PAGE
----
Job openings increased nationwide 8.59% from May 31, 2009 from 210,048 to 231,370 on July 31, 2009.  This increase is quite significant with 44 states showing increases during the past two months.  The Top States for Jobs were mostly small states.  Indiana was a notable large state on the Best State for Jobs list with a 18.14% increase in job openings during the last 60 days.  Most of the Best States for Jobs have below average unemployment rates.  The number of job openings in many of these states are quite small.  Many of these small states would be Best States for Jobs if you are looking for employment however.  For the complete Best States for Jobs List see

Best States for Jobs (Per Cent Increase in Openings)

Rank State Job Growth% Jobless% #Job Open
1 Alaska 31.43% 8.4 1058
2 Idaho 22.26% 8.4 813
3 Maine 20.04% 8.5 539
4 Kentucky 18.89% 10.9 3285
5 Indiana 18.14% 10.7 5589
6 Montana 15.16% 6.4 585
7 Missouri 14.60% 9.5 5109
8 South Dakota 13.50% 5.1 664
9 Wyoming 12.33% 5.9 419
10 Alabama 12.31% 10.6 2883

Source:  Best and Worst States.com and  CareerBuilder.com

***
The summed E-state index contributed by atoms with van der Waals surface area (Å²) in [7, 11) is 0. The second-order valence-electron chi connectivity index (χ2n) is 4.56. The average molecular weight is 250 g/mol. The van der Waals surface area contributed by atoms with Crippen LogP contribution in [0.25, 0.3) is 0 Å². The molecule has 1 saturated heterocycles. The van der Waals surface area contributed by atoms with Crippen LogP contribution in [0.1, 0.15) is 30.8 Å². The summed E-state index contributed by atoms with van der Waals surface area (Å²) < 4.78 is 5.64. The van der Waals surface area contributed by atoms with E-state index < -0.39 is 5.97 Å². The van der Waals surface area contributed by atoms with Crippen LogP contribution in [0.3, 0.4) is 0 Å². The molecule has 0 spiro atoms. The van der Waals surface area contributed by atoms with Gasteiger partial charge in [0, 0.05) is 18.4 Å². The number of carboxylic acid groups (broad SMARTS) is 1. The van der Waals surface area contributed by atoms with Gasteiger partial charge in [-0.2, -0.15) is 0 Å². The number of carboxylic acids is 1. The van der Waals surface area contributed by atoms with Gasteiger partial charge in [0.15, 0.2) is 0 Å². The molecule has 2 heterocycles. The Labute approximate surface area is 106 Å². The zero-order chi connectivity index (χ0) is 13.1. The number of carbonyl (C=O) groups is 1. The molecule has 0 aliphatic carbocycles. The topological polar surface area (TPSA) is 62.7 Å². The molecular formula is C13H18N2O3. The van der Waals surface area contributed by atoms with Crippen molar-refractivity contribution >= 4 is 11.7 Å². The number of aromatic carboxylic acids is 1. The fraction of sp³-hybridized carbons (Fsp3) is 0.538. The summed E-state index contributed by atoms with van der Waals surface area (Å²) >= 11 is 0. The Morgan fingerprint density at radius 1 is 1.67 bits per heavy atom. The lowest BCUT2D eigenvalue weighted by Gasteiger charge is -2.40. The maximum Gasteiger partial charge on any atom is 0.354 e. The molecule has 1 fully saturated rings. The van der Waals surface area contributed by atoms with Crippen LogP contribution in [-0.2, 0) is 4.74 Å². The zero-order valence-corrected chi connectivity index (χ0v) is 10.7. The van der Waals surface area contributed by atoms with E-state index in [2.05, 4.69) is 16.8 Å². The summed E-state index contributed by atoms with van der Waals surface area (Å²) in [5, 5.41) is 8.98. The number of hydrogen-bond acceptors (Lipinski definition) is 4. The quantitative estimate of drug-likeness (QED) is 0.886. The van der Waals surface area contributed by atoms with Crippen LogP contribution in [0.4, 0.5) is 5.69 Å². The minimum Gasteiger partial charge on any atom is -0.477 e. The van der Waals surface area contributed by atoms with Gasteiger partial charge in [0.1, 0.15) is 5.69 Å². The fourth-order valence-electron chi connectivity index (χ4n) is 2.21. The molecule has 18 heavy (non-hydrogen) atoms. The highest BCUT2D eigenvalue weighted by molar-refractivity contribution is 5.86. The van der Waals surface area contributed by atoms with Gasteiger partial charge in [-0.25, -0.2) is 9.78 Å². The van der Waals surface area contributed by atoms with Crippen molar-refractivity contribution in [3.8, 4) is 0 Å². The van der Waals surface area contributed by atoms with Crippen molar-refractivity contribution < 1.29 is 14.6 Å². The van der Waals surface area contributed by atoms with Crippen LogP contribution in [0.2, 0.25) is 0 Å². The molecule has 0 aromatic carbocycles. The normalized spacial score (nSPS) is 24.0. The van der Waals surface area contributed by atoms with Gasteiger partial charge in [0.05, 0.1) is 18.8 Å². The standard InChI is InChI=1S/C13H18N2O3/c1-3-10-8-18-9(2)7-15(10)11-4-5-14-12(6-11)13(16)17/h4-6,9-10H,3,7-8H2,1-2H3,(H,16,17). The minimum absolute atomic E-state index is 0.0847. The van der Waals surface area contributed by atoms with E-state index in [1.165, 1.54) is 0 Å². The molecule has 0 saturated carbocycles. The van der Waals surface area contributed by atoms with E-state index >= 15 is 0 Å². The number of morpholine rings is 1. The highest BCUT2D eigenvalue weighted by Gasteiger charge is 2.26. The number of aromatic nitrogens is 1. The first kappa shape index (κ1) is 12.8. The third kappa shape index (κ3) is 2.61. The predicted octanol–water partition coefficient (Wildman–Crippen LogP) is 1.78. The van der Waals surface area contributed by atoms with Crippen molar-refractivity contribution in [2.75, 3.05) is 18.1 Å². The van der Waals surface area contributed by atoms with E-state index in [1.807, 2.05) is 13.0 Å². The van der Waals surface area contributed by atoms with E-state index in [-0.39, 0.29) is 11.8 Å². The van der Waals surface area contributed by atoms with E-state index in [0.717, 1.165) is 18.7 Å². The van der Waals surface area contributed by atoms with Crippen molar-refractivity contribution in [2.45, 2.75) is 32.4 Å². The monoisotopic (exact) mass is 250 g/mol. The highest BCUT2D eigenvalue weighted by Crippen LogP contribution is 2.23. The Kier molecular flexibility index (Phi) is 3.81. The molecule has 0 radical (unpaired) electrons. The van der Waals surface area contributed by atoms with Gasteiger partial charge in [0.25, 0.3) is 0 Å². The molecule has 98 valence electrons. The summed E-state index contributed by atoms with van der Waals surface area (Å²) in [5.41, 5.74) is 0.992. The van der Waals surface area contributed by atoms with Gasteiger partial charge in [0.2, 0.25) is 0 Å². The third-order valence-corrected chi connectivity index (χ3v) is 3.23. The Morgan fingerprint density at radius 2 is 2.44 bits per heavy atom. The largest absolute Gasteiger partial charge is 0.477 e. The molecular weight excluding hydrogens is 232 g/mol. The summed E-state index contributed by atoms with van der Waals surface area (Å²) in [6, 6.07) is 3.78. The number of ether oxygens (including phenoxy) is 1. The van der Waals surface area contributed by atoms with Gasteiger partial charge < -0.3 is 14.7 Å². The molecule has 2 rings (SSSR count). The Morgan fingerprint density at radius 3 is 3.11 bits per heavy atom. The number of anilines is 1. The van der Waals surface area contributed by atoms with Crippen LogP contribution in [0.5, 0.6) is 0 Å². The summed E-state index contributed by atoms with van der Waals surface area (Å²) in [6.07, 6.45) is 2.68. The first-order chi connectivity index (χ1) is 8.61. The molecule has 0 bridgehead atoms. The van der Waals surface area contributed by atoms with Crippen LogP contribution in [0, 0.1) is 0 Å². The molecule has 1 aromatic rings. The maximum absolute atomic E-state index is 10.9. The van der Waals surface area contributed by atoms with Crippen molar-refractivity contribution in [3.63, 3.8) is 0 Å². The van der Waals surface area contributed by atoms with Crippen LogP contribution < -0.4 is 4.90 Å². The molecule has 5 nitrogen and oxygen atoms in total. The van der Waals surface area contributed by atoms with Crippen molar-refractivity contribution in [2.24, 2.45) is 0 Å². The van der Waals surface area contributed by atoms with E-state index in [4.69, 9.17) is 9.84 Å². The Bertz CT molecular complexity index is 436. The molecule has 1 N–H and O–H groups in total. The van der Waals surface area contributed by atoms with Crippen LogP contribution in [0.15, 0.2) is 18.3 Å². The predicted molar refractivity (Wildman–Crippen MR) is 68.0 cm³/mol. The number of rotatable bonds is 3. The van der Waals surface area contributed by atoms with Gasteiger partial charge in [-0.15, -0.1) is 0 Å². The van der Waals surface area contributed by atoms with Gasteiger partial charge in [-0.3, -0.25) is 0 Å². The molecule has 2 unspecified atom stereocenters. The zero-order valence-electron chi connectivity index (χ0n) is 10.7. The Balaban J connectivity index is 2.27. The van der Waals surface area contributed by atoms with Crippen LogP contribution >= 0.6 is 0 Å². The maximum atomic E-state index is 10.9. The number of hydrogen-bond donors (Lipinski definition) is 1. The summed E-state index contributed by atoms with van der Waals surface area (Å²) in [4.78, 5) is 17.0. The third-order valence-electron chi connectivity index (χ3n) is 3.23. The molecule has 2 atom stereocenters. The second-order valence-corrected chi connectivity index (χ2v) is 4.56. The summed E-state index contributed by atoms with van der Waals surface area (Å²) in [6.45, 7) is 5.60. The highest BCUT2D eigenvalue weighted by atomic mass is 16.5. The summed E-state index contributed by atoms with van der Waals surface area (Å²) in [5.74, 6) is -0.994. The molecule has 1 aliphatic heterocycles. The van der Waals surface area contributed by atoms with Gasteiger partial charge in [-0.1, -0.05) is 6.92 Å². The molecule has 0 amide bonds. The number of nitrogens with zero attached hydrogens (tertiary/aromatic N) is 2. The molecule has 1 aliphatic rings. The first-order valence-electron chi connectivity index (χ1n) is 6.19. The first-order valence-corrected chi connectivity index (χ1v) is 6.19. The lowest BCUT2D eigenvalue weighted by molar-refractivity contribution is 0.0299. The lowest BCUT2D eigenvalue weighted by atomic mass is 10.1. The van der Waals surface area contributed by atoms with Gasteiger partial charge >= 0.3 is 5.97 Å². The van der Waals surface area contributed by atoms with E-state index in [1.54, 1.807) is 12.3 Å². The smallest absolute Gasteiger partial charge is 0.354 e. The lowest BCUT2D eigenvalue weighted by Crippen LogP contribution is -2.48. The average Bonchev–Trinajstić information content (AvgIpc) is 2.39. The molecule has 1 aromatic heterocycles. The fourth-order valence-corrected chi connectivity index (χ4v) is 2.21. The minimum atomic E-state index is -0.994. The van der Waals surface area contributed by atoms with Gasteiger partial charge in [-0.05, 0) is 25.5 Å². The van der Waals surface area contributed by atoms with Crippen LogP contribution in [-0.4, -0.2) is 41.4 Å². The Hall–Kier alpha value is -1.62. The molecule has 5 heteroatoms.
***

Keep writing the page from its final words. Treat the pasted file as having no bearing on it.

Not so Good News:

Job openings have decreased 1.57% since the end of January nationwide even though 30 states have more job openings than in January. The Top Ten US States according to population have shown a 4.1% decrease in job openings.  California, the US largest state, has 9.3% lower jobs available than in January.  With a 11.6% jobless rate, California appears to be a poor state for job seekers.  Illinois is also a Worst State for Jobs with a 14.2% drop in openings along with a 10.5% unemployment rate.  The US unemployment rate will not improve significantly without the Top Ten States also improving as these states have about 50% of the US population.

#Jobs Open 7-31 Change Job Growth% Jobless Rate Population
1 California 23450 -2405 -9.30% 11.6% 36.8
2 Texas 19373 -678 -3.38% 7.5% 24.3
3 New York 12667 -390 -2.99% 8.7% 19.5
4 Florida 14927 -247 -1.63% 10.6% 18.3
5 Illinois 11747 -1955 -14.27% 10.5% 12.9
6 Pennsylvania 11193 52 0.47% 8.3% 12.4
7 Ohio 8286 10 0.12% 11.1% 11.5
8 Michigan 5443 -98 -1.77% 15.2% 10
9 Georgia 7547 478 5.02% 10.5% 9.7
10 North Carolina 6860 57 0.84% 11.0% 9.2
121493 -5176 -4.09% 164.6

2009 Best and Worst States for Small Business

The Small Business and Entrepreneurship Council (SBEC)issued this week its 2009 Index of Best and Worst States for Entrepreneurship and Small Business.

According to the report,  the Index pulls together 16 different tax measures, and combines those into one tax score that allows the 50 states and District of Columbia to be compared and ranked.